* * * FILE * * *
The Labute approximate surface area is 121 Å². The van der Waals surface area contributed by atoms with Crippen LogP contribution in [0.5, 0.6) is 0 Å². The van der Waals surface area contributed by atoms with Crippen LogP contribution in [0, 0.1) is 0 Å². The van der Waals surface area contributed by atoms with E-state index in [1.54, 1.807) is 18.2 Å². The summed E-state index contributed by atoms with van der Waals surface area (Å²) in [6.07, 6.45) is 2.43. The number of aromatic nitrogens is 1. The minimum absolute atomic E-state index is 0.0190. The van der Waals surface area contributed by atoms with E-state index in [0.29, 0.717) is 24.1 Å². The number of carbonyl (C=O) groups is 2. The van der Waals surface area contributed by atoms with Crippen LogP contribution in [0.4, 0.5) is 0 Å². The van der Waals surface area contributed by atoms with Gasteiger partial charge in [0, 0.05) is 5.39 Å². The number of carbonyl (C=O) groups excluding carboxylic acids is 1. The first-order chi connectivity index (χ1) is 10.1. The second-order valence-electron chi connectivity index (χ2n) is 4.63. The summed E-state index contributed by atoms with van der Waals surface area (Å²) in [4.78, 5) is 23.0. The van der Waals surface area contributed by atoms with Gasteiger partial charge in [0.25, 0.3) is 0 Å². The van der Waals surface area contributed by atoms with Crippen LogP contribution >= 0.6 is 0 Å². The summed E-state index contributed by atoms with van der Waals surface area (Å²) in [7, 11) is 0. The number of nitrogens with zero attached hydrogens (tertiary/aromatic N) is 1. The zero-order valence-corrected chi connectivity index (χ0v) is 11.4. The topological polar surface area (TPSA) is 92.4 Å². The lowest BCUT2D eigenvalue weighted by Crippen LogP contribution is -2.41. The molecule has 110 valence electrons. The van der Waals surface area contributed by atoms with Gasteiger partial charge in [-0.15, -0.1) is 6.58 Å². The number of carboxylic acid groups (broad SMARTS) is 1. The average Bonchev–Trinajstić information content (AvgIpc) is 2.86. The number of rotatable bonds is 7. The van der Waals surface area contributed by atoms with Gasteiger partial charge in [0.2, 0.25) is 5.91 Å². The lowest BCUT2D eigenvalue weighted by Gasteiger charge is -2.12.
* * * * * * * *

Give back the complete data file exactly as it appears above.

The Labute approximate surface area is 121 Å². The van der Waals surface area contributed by atoms with Crippen LogP contribution in [0.5, 0.6) is 0 Å². The van der Waals surface area contributed by atoms with Crippen LogP contribution in [0, 0.1) is 0 Å². The van der Waals surface area contributed by atoms with E-state index in [1.54, 1.807) is 18.2 Å². The summed E-state index contributed by atoms with van der Waals surface area (Å²) in [6.07, 6.45) is 2.43. The number of aromatic nitrogens is 1. The minimum absolute atomic E-state index is 0.0190. The van der Waals surface area contributed by atoms with E-state index in [0.29, 0.717) is 24.1 Å². The number of carbonyl (C=O) groups is 2. The van der Waals surface area contributed by atoms with Crippen LogP contribution in [0.4, 0.5) is 0 Å². The van der Waals surface area contributed by atoms with Gasteiger partial charge in [0, 0.05) is 5.39 Å². The number of carbonyl (C=O) groups excluding carboxylic acids is 1. The first-order chi connectivity index (χ1) is 10.1. The second-order valence-electron chi connectivity index (χ2n) is 4.63. The summed E-state index contributed by atoms with van der Waals surface area (Å²) in [4.78, 5) is 23.0. The van der Waals surface area contributed by atoms with Gasteiger partial charge in [0.25, 0.3) is 0 Å². The van der Waals surface area contributed by atoms with Crippen LogP contribution >= 0.6 is 0 Å². The summed E-state index contributed by atoms with van der Waals surface area (Å²) in [7, 11) is 0. The number of nitrogens with zero attached hydrogens (tertiary/aromatic N) is 1. The zero-order valence-corrected chi connectivity index (χ0v) is 11.4. The topological polar surface area (TPSA) is 92.4 Å². The lowest BCUT2D eigenvalue weighted by Crippen LogP contribution is -2.41. The molecule has 110 valence electrons. The van der Waals surface area contributed by atoms with Gasteiger partial charge in [-0.15, -0.1) is 6.58 Å². The number of carboxylic acid groups (broad SMARTS) is 1. The average Bonchev–Trinajstić information content (AvgIpc) is 2.86. The number of rotatable bonds is 7. The van der Waals surface area contributed by atoms with Gasteiger partial charge in [0.2, 0.25) is 5.91 Å². The lowest BCUT2D eigenvalue weighted by Gasteiger charge is -2.12.